By Giuseppe Ungaro
Staff Writer
This seems to be the year of the female basketball official. Marcelyn Williams made history earlier this month when she became the first female official to work a boys state final game. Per, Williams was the lead official in New Providence’s Group I state championship win over Burlington City.
This past season, Carolyn Jackson, a former standout at Cumberland Regional, was the first female official to work the Battle by the Bay in Atlantic City in the tournament’s 30-year history. There is no question both are great achievements, but if you were wondering what took so long, there is some good news.
More women seemed to work boys varsity games this season in southern New Jersey, and even during girls games female officials are seen more and more. Although Williams, Jackson, and selective few seem to be the exception, there is hope the tide is turning.

Amanda Feldman, a 29-year-old official and former star at Pinelands Regional, is working her way up to the varsity level and says both male and female coaches have respected her efforts on the court. (Glory Days Magazine photo/Dave O’Sullivan)

“I think women should give it a try. Bottom line, if you can run, move up and down the court, and get in the right position, you can make the same call as a male official,” said Jackson, 54, who has been officiating for 10 years. “You do have to have tough skin, but any game you walk in on, depending on the coach and the atmosphere, you still have to have tough skin to take the abuse or whatever you want to call it. So I don’t think there should be any difference. Just like men can do women’s games, there shouldn’t be any difference for a woman doing a man’s game.”
Jackson’s Battle of the Bay experience featured Atlantic City and St. Augustine, led by legendary coaches Gene Allen and Paul Rodio. Not only are both coaches among the best in South Jersey, but both can be a little more than excitable on the sidelines. Allen not only approved of Jackson’s performance, but thinks it’s time to see other female officials working the boys games.
“We need to come out of the Stone Age. I don’t think that it matters one bit. All I want is for someone to officiate the game fairly, and gender never crossed my mind,” said Allen. “When I saw her, I knew she earned the respect of her colleagues to get a game like that. I thought she did an excellent job.”
Jackson and Williams are not the only ones who can do an excellent job. For more women to work boys games, they need to be given an opportunity. Female officials also have to be willing to not just work girls games.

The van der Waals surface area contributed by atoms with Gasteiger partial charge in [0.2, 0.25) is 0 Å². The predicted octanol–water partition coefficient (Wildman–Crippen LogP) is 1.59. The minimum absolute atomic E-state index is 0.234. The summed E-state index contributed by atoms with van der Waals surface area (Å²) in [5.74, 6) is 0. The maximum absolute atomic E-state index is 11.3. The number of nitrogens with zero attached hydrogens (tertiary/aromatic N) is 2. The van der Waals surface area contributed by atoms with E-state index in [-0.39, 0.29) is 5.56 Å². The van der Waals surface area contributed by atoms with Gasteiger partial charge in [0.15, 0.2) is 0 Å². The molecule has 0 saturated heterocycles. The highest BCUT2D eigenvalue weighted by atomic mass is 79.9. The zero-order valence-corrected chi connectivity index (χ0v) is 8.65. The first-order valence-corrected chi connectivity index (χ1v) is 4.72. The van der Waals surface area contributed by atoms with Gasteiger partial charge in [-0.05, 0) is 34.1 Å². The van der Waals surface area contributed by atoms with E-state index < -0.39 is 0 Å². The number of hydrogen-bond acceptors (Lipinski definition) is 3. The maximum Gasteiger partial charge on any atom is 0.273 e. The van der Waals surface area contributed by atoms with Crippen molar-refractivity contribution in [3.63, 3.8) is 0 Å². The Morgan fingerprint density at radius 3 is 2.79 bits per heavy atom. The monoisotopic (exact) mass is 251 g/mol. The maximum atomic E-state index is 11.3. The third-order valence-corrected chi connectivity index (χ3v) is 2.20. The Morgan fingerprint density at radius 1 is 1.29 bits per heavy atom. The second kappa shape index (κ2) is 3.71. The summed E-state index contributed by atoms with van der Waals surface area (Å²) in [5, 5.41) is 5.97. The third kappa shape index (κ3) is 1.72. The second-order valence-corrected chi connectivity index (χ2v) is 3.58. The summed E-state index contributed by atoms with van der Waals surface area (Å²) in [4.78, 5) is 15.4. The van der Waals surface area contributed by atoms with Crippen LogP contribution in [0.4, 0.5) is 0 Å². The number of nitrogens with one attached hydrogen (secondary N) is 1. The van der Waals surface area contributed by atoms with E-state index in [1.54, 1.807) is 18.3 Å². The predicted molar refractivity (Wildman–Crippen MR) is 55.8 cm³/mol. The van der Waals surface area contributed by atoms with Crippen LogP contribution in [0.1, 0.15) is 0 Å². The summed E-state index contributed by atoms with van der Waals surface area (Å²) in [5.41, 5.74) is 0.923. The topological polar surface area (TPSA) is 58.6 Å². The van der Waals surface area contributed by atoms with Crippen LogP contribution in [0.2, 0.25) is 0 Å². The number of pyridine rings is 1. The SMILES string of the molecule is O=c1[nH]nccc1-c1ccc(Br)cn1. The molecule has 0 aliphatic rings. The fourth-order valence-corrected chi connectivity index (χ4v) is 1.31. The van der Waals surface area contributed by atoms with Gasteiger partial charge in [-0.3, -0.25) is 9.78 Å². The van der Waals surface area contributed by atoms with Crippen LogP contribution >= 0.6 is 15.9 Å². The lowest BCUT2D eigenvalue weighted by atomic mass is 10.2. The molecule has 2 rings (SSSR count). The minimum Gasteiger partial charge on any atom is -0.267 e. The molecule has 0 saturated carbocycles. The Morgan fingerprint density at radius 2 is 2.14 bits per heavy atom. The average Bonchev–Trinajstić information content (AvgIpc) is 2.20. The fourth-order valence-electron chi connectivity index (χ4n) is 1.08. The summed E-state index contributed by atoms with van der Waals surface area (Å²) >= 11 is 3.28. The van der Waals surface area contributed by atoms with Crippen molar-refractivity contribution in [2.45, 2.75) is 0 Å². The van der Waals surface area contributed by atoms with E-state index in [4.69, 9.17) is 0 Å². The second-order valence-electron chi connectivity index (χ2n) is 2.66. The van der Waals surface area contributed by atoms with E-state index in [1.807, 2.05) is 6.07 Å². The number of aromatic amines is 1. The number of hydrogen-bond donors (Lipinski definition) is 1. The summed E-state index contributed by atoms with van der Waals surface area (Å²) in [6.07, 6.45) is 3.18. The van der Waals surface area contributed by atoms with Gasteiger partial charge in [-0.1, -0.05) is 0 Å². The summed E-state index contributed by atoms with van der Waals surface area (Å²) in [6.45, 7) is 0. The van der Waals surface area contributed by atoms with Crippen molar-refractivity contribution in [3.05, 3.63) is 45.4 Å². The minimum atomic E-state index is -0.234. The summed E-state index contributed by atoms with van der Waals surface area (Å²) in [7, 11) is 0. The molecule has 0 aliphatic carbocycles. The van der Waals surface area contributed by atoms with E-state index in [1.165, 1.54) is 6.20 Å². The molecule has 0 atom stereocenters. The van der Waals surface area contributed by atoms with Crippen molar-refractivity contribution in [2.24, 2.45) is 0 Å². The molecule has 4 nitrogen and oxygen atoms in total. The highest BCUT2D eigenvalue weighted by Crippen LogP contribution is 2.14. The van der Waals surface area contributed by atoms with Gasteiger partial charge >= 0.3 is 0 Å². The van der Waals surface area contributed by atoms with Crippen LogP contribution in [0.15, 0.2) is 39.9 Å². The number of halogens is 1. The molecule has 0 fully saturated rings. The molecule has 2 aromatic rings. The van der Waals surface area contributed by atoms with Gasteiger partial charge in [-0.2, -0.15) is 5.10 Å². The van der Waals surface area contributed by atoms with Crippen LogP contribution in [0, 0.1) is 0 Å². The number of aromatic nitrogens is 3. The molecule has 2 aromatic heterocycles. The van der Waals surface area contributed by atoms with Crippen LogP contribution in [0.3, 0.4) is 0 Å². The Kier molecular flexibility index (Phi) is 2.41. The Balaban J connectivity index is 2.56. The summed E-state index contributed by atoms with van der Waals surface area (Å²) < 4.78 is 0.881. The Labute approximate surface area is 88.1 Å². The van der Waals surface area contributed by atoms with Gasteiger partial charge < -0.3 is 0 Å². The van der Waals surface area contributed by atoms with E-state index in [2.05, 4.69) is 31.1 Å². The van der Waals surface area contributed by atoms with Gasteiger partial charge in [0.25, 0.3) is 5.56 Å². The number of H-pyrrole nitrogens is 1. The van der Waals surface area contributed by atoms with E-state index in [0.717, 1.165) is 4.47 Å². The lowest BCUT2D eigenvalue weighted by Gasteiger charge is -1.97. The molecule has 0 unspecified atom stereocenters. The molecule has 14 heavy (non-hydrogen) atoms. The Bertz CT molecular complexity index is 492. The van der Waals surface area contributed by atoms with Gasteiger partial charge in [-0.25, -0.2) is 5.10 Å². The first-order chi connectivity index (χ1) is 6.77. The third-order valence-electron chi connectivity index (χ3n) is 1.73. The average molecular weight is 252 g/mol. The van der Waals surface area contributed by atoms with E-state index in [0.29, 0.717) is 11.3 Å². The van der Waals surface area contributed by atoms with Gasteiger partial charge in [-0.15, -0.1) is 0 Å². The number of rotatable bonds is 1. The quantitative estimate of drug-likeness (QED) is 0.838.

Denise Crudup, 28, is not only able to work boys games, she is also willing. The former Howell standout is so passionate about officiating she gave up playing basketball and football, two sports she loves, because she is not willing to risk injury to miss any time as an official. Crudup not only did three regular-season basketball games, she also was found on the gridiron during the fall.

Janielle Bailey works a game during the Kiss Cancer Goodbye Tournament in early February. Female officials are getting more opportunities to work big games and tournaments, including boys showcase events. (Glory Days Magazine photo/Dave O’Sullivan)

“I wasn’t surprised that my assigners gave me boys games because I do football games. My assigner knows I can handle a boys game whether it’s football, basketball or any other sport,” Crudup said. “I can handle it. I think (my assigner) has faith in me and trusts that I will call a great game.”
Crudup, who would love to climb the ranks into the professional level in either sport, believes more women should make the move to do both boys and girls games, But also knows the assigners have to do their part.
“I think it will come with time. It depends on the officials. Some of the women may be in intimidated,” Crudup said. “I think it is both. You don’t want to send a female into any situation you think something could go wrong, or potentially go wrong.”
The coaches, players and fans will eventually get more accustomed to seeing women work boys games the more it happens. Female officials may get an odd look here and there now, but eventually it will not be a big deal.
Amanda Feldman, 29, a former star at Pinelands and former roommate of Crudup at Wilmington University (Del.), says she gets treated fairly when working junior varsity games, and hopes to make the jump to varsity.
“From what I’ve seen, the boys players are very respectful,” Feldman said. “They don’t give me attitude very often. They might not like a call, but they play through it. The coaches, I think, are tough on any official. I’ve personally never felt I was being attacked because I was a woman in a high school game.
She added, “(Coaches) hold me to the same standard. They want me to make the right calls, just like my fellow male officials.”